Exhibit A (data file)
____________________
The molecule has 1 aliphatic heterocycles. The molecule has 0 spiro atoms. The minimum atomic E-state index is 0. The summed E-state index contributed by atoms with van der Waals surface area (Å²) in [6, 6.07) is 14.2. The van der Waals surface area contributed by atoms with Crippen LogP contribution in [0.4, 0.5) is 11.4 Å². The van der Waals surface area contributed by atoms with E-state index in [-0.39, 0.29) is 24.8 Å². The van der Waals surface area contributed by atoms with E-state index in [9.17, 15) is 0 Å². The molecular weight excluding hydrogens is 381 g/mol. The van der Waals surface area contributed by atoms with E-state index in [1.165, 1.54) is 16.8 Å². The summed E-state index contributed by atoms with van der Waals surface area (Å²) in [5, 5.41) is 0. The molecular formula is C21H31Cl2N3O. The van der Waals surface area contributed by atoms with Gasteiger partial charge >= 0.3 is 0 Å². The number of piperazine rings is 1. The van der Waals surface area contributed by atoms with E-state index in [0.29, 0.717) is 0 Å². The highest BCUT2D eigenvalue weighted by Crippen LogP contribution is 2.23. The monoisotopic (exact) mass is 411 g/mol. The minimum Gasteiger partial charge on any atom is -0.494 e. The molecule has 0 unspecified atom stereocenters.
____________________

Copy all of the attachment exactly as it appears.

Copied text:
The molecule has 1 aliphatic heterocycles. The molecule has 0 spiro atoms. The minimum atomic E-state index is 0. The summed E-state index contributed by atoms with van der Waals surface area (Å²) in [6, 6.07) is 14.2. The van der Waals surface area contributed by atoms with Crippen LogP contribution in [0.4, 0.5) is 11.4 Å². The van der Waals surface area contributed by atoms with E-state index in [-0.39, 0.29) is 24.8 Å². The van der Waals surface area contributed by atoms with E-state index in [9.17, 15) is 0 Å². The molecular weight excluding hydrogens is 381 g/mol. The van der Waals surface area contributed by atoms with E-state index in [1.165, 1.54) is 16.8 Å². The summed E-state index contributed by atoms with van der Waals surface area (Å²) in [5, 5.41) is 0. The molecular formula is C21H31Cl2N3O. The van der Waals surface area contributed by atoms with Gasteiger partial charge >= 0.3 is 0 Å². The number of piperazine rings is 1. The van der Waals surface area contributed by atoms with E-state index in [0.29, 0.717) is 0 Å². The highest BCUT2D eigenvalue weighted by Crippen LogP contribution is 2.23. The monoisotopic (exact) mass is 411 g/mol. The minimum Gasteiger partial charge on any atom is -0.494 e. The molecule has 0 unspecified atom stereocenters.